On Aug. 18, President Bush hailed what he called “political gains” made in various Iraqi villages. He was particularly encouraged by progress achieved in the western Sunni‐dominated province of al‐Anbar.
Since last September, the U.S. military has teamed up with Anbar’s Sunni tribal leaders to deprive al Qaeda of a foothold in the region. As part of that arrangement, Sunni tribes have recruited thousands of men for the Iraqi police and army, provided intelligence to U.S. officials about al Qaeda, and in exchange, the U.S. military has helped local tribes obtain water treatment centers and medical clinics, while Iraq’s Interior Ministry has provided supplies and other funding.
The alliance’s latest success occurred in late July, when U.S. forces under Operation Iraqi Lion successfully interdicted multiple weapons caches, secured hundreds of mortar rounds, and other forms of ammunition. But according to U.S. Army Reserve Officer Lt. Col. Richard D. Welch, an official who works closely with Anbar’s tribal leaders, this successful alliance is slowly beginning to dissolve.
The National Intelligence Estimate found that unless Baghdad reaches a political accommodation with Sunnis in Anbar, Sunni resistance to the central government in Baghdad will increase.
U.S. forces aligned with more than 30 Sunni tribes, including Anbar’s largest tribal organization, the Dulaim confederation, led by Sheikh Ali Hatem al Suleiman, and the Anbar Salvation Council, led by Sheikh Abdul‐Sattar abu Risha. But in early June, a power struggle within the alliance resulted in 12 tribal members signing an agreement to form a new coalition, one that would result in the termination of the Anbar Salvation Council and the purging of Abu Risha. Suleiman and others accuse Risha of oil smuggling, kidnapping and general thievery — allegations supported by Lt. Col. Welch.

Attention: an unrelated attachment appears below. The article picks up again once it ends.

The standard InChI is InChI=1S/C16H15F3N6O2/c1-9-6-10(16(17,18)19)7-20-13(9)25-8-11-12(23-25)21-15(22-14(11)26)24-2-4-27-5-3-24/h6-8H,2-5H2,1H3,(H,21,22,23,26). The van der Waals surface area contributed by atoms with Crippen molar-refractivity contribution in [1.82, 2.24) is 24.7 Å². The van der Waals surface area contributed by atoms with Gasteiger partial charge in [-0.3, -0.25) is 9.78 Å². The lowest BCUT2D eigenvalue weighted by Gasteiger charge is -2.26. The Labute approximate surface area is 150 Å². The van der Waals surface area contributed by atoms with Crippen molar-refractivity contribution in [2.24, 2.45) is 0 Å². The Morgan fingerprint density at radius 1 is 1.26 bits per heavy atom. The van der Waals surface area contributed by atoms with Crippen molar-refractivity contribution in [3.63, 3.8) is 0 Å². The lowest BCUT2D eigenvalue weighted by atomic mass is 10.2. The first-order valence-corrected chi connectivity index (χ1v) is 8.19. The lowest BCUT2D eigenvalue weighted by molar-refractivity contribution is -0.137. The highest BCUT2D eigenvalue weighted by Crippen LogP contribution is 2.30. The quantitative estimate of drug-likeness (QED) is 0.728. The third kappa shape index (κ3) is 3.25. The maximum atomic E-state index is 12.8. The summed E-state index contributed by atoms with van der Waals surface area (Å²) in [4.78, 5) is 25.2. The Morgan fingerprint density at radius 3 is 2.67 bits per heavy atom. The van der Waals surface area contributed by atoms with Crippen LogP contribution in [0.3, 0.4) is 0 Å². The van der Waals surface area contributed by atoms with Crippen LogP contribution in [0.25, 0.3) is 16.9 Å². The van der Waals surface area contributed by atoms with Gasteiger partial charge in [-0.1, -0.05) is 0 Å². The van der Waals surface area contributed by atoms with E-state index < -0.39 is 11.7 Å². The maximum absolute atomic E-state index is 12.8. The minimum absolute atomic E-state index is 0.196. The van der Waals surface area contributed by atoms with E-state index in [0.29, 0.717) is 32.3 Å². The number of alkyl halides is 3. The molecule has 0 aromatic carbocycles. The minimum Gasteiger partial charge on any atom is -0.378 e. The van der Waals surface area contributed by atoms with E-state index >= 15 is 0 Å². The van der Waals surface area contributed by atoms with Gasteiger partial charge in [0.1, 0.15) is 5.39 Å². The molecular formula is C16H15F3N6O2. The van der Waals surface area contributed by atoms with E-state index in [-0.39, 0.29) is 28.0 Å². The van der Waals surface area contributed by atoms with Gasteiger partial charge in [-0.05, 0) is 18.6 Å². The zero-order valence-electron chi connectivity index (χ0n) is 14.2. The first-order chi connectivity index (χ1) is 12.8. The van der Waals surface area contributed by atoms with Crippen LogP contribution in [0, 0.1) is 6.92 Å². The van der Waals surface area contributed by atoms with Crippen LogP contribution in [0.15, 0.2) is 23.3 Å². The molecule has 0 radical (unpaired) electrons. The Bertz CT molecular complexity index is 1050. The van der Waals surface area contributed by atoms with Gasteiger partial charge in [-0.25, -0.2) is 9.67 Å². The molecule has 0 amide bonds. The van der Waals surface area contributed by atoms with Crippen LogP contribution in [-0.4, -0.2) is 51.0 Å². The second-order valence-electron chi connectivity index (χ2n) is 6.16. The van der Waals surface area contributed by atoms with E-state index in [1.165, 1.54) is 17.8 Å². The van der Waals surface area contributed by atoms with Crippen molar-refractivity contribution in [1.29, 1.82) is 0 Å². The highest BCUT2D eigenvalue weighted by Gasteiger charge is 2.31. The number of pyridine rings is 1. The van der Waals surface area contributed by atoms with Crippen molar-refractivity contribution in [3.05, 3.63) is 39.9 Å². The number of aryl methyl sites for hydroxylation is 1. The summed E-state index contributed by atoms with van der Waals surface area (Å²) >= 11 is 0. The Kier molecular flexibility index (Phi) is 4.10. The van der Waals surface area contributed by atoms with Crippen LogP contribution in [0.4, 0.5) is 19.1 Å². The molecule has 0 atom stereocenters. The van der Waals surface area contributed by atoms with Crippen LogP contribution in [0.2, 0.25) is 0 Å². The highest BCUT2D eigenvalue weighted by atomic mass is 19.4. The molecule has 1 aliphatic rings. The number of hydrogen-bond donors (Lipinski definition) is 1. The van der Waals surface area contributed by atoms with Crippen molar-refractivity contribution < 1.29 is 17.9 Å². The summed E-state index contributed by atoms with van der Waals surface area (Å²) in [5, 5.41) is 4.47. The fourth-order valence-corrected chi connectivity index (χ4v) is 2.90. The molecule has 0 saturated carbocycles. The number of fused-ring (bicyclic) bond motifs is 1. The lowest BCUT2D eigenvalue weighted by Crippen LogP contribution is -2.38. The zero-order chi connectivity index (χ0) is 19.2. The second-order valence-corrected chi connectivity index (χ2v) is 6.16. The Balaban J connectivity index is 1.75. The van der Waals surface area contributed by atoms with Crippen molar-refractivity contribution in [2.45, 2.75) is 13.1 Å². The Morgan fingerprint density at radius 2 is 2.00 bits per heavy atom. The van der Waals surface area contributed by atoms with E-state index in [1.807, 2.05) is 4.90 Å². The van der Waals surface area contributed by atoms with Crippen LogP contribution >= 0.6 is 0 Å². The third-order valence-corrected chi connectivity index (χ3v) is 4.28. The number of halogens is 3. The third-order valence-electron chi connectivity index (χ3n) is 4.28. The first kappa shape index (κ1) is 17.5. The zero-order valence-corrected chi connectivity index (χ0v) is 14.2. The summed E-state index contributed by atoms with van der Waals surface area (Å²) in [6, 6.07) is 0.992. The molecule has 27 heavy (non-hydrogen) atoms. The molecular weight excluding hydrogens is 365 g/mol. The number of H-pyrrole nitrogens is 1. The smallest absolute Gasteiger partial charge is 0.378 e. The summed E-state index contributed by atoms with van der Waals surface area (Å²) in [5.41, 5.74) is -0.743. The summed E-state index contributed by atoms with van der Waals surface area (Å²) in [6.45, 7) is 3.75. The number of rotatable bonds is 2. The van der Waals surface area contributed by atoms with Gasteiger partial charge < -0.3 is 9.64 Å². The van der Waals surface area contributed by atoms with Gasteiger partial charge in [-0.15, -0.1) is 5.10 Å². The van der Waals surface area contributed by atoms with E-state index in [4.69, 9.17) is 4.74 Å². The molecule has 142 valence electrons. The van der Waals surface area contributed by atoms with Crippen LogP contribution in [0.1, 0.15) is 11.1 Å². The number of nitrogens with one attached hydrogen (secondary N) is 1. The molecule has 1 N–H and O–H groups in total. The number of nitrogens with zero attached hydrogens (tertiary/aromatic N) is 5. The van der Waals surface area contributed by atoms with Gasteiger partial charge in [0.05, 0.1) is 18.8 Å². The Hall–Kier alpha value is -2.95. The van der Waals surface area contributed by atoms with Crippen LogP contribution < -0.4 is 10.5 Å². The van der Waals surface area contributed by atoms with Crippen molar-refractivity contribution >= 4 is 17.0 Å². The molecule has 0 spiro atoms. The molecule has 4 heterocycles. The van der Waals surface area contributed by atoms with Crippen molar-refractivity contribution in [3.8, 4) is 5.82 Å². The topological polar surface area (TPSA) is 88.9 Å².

Aside from allies with questionable histories, the Shiite‐led central government in Baghdad remains suspicious of the U.S.-Sunni arrangement. Though Iraqi Prime Minister Nouri al‐Maliki has expressed grudging acceptance of the union, it has been reported that Maliki wants to assume full control over the operations and take the leadership away from the U.S. military — this despite Sunni complaints that the central government has done little to protect them from attacks by Shiite militant groups.
Another factor undermining the U.S.-Sunni partnership is that it has yet to achieve any substantive gain for Sunnis in the political arena. Efforts this past month to reshape Iraq’s fractured unity government, affectionately dubbed a “crisis summit,” ended with the inclusion of no Sunni Arabs. Shiites, representing the Supreme Islamic Iraqi Council and Maliki’s Dawa Party, and Kurds, representing Massoud Barzani’s Democratic Party of Kurdistan and President Jalal Talabani’s Patriotic Union of Kurdistan, will retain their majority hold in parliament, occupying 181 out of 275 seats. But without Sunni representation, there is little guarantee that the alliance will achieve success where it matters most: in parliament.
Aside from distressing political factors, critics of the Anbar strategy think that the United States is simply arming future fighters of a civil war, or even worse, arming those who may in the future come after U.S. armed forces — a situation similar to America’s arming of the Afghan mujahedeen in the 1980s.
It’s clear that the alliance made between U.S. troops and Sunni tribesmen is achieving relative stability in Anbar. Whether or not it will result in substantive political progress for Sunni Arabs or the cause of Iraqi national reconciliation, however, is yet to be seen.